N.W.T. should consider privatizing long-term care: report

Privatizing long-term care facilities in the Northwest Territories is one option the territorial government should consider when trying to fund the care of the growing seniors population over the next 20 years, according to a report released Monday.
Debbie Delancey, left, deputy minister of N.W.T.'s Department of Health and Social Services, and Perry Heath, centre, the department's director of infrastructure planning, discuss a report on options for long-term care infrastructure in the territory. (CBC)

Privatizing long-term care facilities in the Northwest Territories is one "outside the box" option the territorial government should consider when trying to fund the care of the growing seniors population over the next 20 years, according to a report released Monday by the Department of Health and Social Services.

"We need to look at whether there's an interest in either the private sector or the not-for-profit sector in providing the service in the N.W.T.," said Debbie Delancey, the deputy minister of Health and Social Services.

The department estimates that by the year 2034, 11.6 per cent of the territory's population will be aged 70 years or older, resulting in a shortfall of 467 long-term care beds. While 28 new beds are currently under construction — 18 at a new facility in Norman Wells and 10 at the Jimmy Erasmus Seniors Home in Behchoko — no further long-term care facilities are included in the government's capital plans.

"You all know our capital budget is extremely constrained," said Delancey.

"So we have to look outside the box. We have to look at [whether] there are other ways we can acquire that infrastructure."

Provinces are doing it

One such option would be to use some space in the current Stanton Territorial Hospital in Yellowknife as a space for long-term care beds, once the new hospital is built.

But another option cited in Monday's report calls for the department to "undertake research and evaluate the potential to convert existing GNWT owned and operated LTC facilities to a more private sector business model," even if that option comes with "considerable political and labour relations challenges."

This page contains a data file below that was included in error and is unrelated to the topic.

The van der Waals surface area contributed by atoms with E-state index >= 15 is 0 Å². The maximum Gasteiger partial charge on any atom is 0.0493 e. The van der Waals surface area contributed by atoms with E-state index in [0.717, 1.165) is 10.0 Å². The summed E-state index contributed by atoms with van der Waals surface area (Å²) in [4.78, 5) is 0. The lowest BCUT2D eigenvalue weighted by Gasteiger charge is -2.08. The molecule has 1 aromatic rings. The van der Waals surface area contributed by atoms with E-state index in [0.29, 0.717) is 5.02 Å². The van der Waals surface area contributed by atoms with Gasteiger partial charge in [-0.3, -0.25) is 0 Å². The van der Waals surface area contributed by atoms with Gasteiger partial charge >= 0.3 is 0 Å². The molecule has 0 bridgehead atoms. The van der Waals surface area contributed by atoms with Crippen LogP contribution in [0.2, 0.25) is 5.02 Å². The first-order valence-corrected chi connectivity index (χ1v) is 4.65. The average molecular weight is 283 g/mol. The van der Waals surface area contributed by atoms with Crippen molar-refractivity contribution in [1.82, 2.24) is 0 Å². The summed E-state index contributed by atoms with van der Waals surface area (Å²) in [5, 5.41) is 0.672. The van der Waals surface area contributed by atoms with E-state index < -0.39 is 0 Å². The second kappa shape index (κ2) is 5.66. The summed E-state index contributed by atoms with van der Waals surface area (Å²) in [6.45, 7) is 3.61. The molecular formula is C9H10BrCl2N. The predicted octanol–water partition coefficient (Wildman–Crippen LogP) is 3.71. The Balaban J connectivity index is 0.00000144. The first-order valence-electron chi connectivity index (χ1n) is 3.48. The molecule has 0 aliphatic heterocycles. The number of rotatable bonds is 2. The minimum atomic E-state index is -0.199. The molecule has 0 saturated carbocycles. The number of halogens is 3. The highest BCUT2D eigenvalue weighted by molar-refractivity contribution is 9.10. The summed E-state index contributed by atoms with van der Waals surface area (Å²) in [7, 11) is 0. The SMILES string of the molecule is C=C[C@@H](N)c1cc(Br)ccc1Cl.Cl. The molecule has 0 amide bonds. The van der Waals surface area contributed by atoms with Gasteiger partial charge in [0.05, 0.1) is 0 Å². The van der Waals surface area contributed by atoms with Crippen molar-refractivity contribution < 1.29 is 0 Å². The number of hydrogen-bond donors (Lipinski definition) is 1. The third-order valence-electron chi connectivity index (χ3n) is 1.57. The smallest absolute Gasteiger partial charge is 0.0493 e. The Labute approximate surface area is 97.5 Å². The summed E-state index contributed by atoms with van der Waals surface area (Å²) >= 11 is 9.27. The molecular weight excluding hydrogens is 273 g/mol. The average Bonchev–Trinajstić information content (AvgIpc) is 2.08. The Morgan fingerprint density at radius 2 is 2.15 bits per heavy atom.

The territorial government currently owns and operates facilities in Yellowknife, Fort Smith, Hay River and Fort Simpson.

"Across Canada many other jurisdictions are going to privately-owned facilities," said Perry Heath, the health department's director of infrastructure planning.

"They've seen that they can operate them at a reduced rate [compared to] public systems."

How private facilities would affect the monthly $772 fee currently paid by residents of N.W.T. long-term care facilities would need to be looked at, added Delancey.

Privatization is not the only option cited by the department, however.

"We've had great discussions with Avens in Yellowknife. Avens has land, Avens is interested in a project that might be financed through the traditional government capital planning process or through other more creative ways to leverage other funding," said Delancey.

The department is also looking to the upcoming federal budget, which is expected to include money for seniors housing and home care.

"We don't know what that looks like, but we hope that might include something that would help us," said Delancey.

Addressing disparities in aboriginal/non-aboriginal health

The department is also taking more preventative steps.

"One of the things we're aware of is that there are significant disparities right now between the health status of aboriginal people and non-aboriginal people," said Delancey.

"That affects the age at which somebody might be moving into long-term care."

The report — which was informed by research from the NWT Bureau of Statistics — found higher incidents of kidney disease, chronic disease and hospitalization among aboriginal residents compared to non-aboriginal residents.

At the same time, only 20 per cent of seniors leaving the territory are aboriginal. That overall set of circumstances "becomes an important part of the projection and the formula we use to assume how many people over the age of 70 may need to access a long-term care bed," said Delancey.

She said the department has formed an aboriginal health and community wellness division.

"We're doing research with the University of Alberta to try to understand why aboriginal people do not take [advantage] of cancer screening opportunities at the same rate that non-aboriginals do ... so that we can go in and try to change it."


  • An earlier version of this story incorrectly stated that residents of long-term care facilities pay a $772 annual fee. In fact, it's a monthly fee.
    Mar 02, 2016 11:16 AM CT


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